November 25, 2013
You see as much marketing communication as I do. The difference is, you see it and I read it (but only because it comes with the job). The reason you and 99.9% of the populous dismiss most of it out of hand is that you neither are attracted to it, nor is it by any stretch compelling in its content.
WARNING! Just as you don’t really read “theirs,” it must stand to reason that “they” may not actually be reading yours. The primary reasons for this in either case are the same:
- There’s a great deal of marketing material out there (reportedly 60% more than when Bush 41 left office).
- The consumers’ available reading time and attention span are severely limited.
- Most marketing appeals have a boring sameness to them.
Nearly all professes to have “excellent service”, ”quality assurance”, “dependability”, “good people” . . . you get the idea. In many cases these claims are true. Sometimes they’re not. The problem is, how is one to tell the difference without a serious investment in due diligence? The reality is, they can’t and, furthermore, they won’t.
ON THE HORNS OF A DILEMMA
What are we to do? . . . Resign ourselves to the apparent futility of attempting to say something different, or say it in a better way, and, instead, simply fall in line with the flock, as, sadly – and obviously — most have? . . . Or, shall we merely release our hand from the marketing trigger entirely, only to forfeit any chance at real promotional success we otherwise might have had? Neither, I say!
First and foremost, we must continue to make claims, for if we don’t seem to believe in ourselves, who, then, should believe in us? However, we must make relevant claims, ones that go well beyond the overused and worn adjectives such as, bigger, better, faster, guaranteed to last. For, it is these shopworn gems that have driven the prospect to the point of distraction and inattention, if not total numbness.
Key point: The relevance of product and service claims, of course, must be based on products and services worthy of them. This is a given that must be dealt with at the product and service design stage. Recognizing what is a relevant claim normally comes about through the experiential process of winning – and, losing – business based on an ability – or inability – to back them up.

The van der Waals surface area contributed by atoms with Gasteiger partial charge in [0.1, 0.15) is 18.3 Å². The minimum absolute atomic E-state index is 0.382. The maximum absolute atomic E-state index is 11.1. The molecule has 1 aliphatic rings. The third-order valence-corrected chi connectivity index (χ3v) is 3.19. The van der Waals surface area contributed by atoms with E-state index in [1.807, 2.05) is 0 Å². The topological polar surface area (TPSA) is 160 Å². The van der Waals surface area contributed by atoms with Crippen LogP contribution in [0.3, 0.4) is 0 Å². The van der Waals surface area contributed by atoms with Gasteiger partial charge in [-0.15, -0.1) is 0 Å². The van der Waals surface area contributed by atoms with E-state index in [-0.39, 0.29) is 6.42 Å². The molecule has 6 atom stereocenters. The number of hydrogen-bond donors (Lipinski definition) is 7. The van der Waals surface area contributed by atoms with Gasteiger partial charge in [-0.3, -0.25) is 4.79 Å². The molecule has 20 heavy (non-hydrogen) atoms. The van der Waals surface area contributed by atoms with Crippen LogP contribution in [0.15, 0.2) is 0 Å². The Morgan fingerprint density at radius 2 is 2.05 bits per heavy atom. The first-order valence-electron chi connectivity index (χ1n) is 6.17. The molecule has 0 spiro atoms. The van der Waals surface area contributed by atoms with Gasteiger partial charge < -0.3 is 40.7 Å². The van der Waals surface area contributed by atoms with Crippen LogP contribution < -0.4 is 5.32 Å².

ONWARD AND UPWARD
Assuming we are in it for the long haul; that we have decided to cast our lot among the communications glut, it is imperative to enter the marketing wars armed with more than the customary look-alike, sound-alike, feel-alike claims. We must seek that aforementioned breakthrough. Happily, I submit the answer can be found where we may least expect to find it, right beneath our collective noses.
The solution is in the way we not only choose to phrase or present our relevant claims, but in how we are able to support or verify them, right there, on the spot, in our initial marketing messages, whether these are through advertising, collateral or publicity releases. Simply stated, we must add that ring of truth to such claims by (key word follows) briefly saying how or why the claim is operative.
Don’t, for instance, merely say, “Our training produces results you can use immediately,” but, rather, add what I call the all-important “Because Clause.” As in “. . . because we give you a proprietary and individualized template to take with you, and against which you can track your progress from day one.” Such support statements tend to induce a follow-up by interested parties.
SOMETHING TO BELIEVE IN
What this one key move does is to give prospects a reason to believe that our product or service actually is better than the others. They must, at least, believe our claims and believe in their worth enough to make it sufficiently attractive for them to respond with a phone call, visit or similar fact-finding action.
If we fail in this, we never will have an opportunity to fill the prospect in on the vital data that substantiates the relevance and value of our claims and, indeed, our prices. In other words, a prospect who is not from the get-go properly conditioned (by us) to buy is a prospect lost (perhaps forever) to some less worthy competitor.
We owe it to ourselves – and that prospect – to entice them from the outset to want to “see the light,” which usually and ultimately can only be shone on the basis of a more thorough exploration of the salient details, at a later time. To close the sale, you must, first, open their mind.
November 18, 2013